9 June 2008
By Cheche Selepe, World Class Cities for All Campaign Media Officer
The deaths of two out of the 126 hawkers, including immigrants, evicted by the city of Joburg from the legally demarcated trading areas in central town is but just a drop in the ocean of what happens to poor evicted people.
Even without medical evidence on the causes of their deaths, the fact that they were both poor and were evicted from their trading stalls two months ago makes it hard to believe that the causes are unrelated.
`Since the evictions she would walk from one hawker to the next asking for transport fare to get back to her shack in impoverished Kliptown-Soweto,` says a traumatised hawker, adding that: `If she could not afford transport fare, what about food.`
Well, like the majority of poor people, Motshedisi Mogwesa left her home town in Matatiele in the Eastern Cape for a better life in the `city of gold`.
She survived peddling fruits, sweets and vegies on a city of Joburg demarcated trading pavement down-town Jeppe Street.
Her late colleague used to repair shoes on a demarcated trading pavement on Jeppe Street until their dreams for a better living were shattered by the city of Joburg on March 8, this year, and now they lie dead, their dreams unfulfilled.
It was on this fateful day that the city of Joburg impounded stalls it built for the hawkers at tax-payers expense deeming them undesirable, cause for crime, obscure the unmanned CCV cameras and lots more excuses.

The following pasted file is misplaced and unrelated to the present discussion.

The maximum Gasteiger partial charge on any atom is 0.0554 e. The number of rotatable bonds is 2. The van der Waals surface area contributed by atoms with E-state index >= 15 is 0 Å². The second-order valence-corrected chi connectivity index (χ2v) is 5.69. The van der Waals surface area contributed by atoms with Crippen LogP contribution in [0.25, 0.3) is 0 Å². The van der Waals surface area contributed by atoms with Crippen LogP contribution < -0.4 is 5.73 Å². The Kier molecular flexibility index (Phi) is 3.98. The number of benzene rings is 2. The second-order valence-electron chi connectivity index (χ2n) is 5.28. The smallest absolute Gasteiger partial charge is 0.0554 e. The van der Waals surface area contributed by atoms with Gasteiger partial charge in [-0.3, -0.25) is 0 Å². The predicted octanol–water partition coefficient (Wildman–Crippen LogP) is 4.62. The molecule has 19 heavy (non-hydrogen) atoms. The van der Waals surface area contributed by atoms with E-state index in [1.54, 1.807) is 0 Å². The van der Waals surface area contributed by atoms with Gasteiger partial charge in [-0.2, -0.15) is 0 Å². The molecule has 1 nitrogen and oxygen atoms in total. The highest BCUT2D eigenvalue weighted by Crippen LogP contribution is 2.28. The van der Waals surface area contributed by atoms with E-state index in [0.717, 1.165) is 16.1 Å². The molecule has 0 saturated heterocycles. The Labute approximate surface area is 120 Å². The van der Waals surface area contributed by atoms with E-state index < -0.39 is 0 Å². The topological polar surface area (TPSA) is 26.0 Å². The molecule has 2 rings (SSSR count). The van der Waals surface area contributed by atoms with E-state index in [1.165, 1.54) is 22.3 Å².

The city did not just remove the stalls, but it enlisted the services of the notorious Red-ants to remove poor Motshedisi and the rest of others including an HIV positive single-mother of four.
Feeling a sense of guilt for evicting poor people who never defaulted on paying rent in legally demarcated trading spaces, the bureaucrats on Loveday Street, Braamfontein, sought an alternative for their victims.
The breadwinners including the dead two were relocated to the shameful Bree Street taxi rank inside a building that failed dismally to be a fresh produce market.
Motshedisi was elected member of a committee to talk to the municipality on the matter, holding two meetings with the CEO of the state owned Metro Trading Company`s Alfred Sam demanding return to the pavements.
At one meeting an HIV-positive woman painfully cried loud, begging Sam to return her to the pavement because her health demands that she eats fruits everyday.
All Sam could do was to admit the injustices meted against poor Motshedisi and others promising to resolve the crisis by mid-May. Even today he is still resolving the matter. He was short of also conceding to the popular fear that the city is planning to ban all street trading in Joburg and replace it with the often expensive linear market.
Most hawkers believe that the deaths cannot be divorced from the frustrations caused by broken promises and the increasing poverty they and the dead had to endure daily.
The hawkers committee shall meet the MTC today at eleven and then address the public at twelve (12h00) today.
Bree Street Taxi Rank/Mall.
At the MTC offices.
Nothing for us without us!
No relocation without alternatives!
Negotiations and social dialogue!
082 594 9997
The World Class Cities for All campaign
073 864 5424